Peter Bart: Industry’s Gender-Equality Movement Making Strides On Its Complex Path

Time's Up Pin
Pablo Martinez Monsivais/AP/Shutterstock

Women dominated the box office last weekend, if not news coverage in general — reminding us that the movement, as it unfolds, continues to teach us, please us and occasionally confuse us. Each week brings us new heroines and villains, as well as new expressions: Consider “gender fatigue,” “microsensitivity” or “the new separatism.” Even book titles reflect a new lexicon: How to Date Men When You Hate Men is Blythe Roberson’s latest entry.

Brie Larson has turned out to be a convincing superhero in Captain Marvel, but the road to true gender equality still carries its perils. Even the #MeToo numbers deliver mixed messages: There were more female Oscar nominees this year than ever before (59 of 212), but none for directing and only two for writing. Some 200 prominent men lost their jobs last year due to harassment issues and nearly half were succeeded by women, according to a report from the World Economic Forum in Davos. Still, the number of female CEOs of Fortune 500 companies has declined, reflecting symptoms of “gender fatigue,” another report suggested. While workplace opportunity continues to expand, surveys indicate a serious decline in mentoring, possibly stemming from an edgy environment.

Mixed messages also emanate from the Time’s Up organization: Its legal defense fund raised $25 million last year, including a major contribution from CBS – a direct result of its Les Moonves trauma. However, the Time’s Up CEO, Lisa Borders, quit after only four months on the job after her son had been accused of sexual misconduct.

Whatever its short-term issues, the movement has triggered a fevered dialogue about workplace behavior, and even fashion. When some feminists criticized Jennifer Lawrence for her skimpy wardrobe in Red Sparrow, the feisty actress replied, “I’m a grown-ass woman and I can wear or not wear whatever I please.” Alexandra Shulman, former editor of British Vogue, cautioned women who attended business meetings about the signals sent by plunging necklines, yet designer Bella Pollen, writing in The Economist, warned against “veering into a puritanical future where sexy is outlawed as a dirty word.”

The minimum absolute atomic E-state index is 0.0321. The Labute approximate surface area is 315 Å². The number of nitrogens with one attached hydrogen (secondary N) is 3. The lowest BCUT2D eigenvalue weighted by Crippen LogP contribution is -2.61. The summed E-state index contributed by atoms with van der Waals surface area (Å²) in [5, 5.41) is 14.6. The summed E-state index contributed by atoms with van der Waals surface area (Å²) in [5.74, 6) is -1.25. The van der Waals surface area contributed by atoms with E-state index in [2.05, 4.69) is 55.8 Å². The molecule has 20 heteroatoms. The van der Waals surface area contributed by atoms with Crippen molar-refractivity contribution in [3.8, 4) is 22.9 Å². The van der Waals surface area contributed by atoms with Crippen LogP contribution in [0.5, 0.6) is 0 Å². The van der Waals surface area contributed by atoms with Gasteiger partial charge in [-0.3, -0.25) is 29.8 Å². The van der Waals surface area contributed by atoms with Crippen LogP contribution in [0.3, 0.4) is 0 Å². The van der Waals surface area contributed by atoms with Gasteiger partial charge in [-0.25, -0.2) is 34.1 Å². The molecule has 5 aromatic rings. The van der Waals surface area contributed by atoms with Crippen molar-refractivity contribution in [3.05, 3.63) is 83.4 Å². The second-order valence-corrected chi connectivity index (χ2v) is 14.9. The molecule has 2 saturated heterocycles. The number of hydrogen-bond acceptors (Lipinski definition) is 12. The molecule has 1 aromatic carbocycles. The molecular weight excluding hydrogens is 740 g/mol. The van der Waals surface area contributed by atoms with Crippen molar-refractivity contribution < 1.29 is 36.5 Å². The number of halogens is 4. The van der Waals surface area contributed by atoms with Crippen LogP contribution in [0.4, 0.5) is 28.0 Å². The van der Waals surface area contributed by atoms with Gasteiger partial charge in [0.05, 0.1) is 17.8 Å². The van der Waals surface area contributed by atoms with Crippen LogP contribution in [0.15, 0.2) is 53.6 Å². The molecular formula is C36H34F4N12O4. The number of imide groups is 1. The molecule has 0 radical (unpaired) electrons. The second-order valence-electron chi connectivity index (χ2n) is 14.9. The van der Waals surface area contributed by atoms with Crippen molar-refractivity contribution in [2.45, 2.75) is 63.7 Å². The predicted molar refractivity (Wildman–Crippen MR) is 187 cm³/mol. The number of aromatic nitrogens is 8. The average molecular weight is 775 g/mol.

Her comment referred to an early wave of feminists who preached a form of sexual separatism, rejecting sex as “inconvenient, time-consuming, energy-draining and irrelevant” — the words of Dana Densmore, a founding separatist in the ’60s. In response, many “second wave feminists” left the movement, sensing they’d been shunned for living with men. Writes historian Nona Willis Aronowitz in the New York Times: “Celibacy and separatism as lifestyles were unrealistic for some women.” A popular book for that readership was titled My Enemy, My Love (a precursor of How to Date Men When You Hate Men).

While today’s #MeToo leaders are eager to avoid the controversies of early feminists, tensions are rife in those workplaces gripped by scandal. CBS is a prime example: Acknowledging the transgressions of once-revered Moonves, the network has contributed much of the former president’s severance package to the Time’s Up fund. Allegations about deep-seated sexism within CBS News and its prize show, 60 Minutes, prompted the appointment of Susan Zirinsky as chief of the news division. Her stars Gayle King and Norah O’Donnell likely will assume top anchor roles on future shows once held by men.

All this would come as a shock to the first CBS news czar, Don Hewitt. While a brilliant producer, Hewitt epitomized the network’s macho boys club atmosphere. His guiding precept was that 60 Minutes stories be built around one strong figure (usually male). Some years ago when I was a guest on his shows, I felt I was in the presence of a football coach rather than a news producer.

Critics find that today’s shows veer sharply from his precepts; last week’s 60 Minutes was built around bland dissertations on Federal Reserve policy, gene therapy and the ACLU. The workplace atmosphere reportedly has become civil and restrained. Some, however, fear for its future.

This article was printed from